Law and History Review, Vol. 2, No. 1 (Spring 1984), pp. 1-20. From Law and History Review. Copyright 1984 by the Board of Trustees of the University of Illinois. Used with permission of the University of Illinois Press. This material, in whole or in part, may not be reproduced, photocopied, posted on another website or distributed by any means without the written permission of the University of Illinois Press.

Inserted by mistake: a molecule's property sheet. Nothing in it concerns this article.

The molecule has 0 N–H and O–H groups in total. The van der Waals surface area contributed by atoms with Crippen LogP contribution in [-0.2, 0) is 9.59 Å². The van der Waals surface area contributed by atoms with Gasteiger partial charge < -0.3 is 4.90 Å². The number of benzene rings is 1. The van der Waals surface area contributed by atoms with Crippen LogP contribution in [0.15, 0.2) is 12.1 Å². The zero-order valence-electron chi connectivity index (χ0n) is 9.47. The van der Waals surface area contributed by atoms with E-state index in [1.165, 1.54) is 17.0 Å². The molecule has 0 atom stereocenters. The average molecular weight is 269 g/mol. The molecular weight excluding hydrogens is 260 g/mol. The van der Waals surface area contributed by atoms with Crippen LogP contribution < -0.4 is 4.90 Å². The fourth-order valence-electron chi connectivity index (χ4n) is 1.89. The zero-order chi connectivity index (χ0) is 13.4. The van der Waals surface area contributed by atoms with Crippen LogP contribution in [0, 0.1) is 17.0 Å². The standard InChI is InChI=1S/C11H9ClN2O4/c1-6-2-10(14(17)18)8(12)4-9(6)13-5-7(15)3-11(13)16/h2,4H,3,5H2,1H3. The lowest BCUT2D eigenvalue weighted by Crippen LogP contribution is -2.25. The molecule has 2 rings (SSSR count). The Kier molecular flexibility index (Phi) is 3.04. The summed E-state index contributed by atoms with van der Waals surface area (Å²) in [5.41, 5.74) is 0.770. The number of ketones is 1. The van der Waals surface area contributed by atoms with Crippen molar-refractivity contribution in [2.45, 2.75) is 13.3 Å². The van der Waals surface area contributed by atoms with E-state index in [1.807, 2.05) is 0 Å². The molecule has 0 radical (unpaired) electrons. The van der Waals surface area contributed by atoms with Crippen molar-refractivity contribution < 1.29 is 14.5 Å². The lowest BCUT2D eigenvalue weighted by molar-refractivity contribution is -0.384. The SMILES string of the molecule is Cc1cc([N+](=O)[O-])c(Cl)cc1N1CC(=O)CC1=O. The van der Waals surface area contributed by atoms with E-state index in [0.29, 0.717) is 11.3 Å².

I have two aims in producing this paper. First, I wish to contribute to the general understanding of how and why law develops and explain the evolution of some very familiar legal institutions. Second, I wish to add to our knowledge of the history of Roman law, by producing a radically different view of the development of contracts, that is, I believe, both consistent with surviving textual data and plausible with regard to human behavior.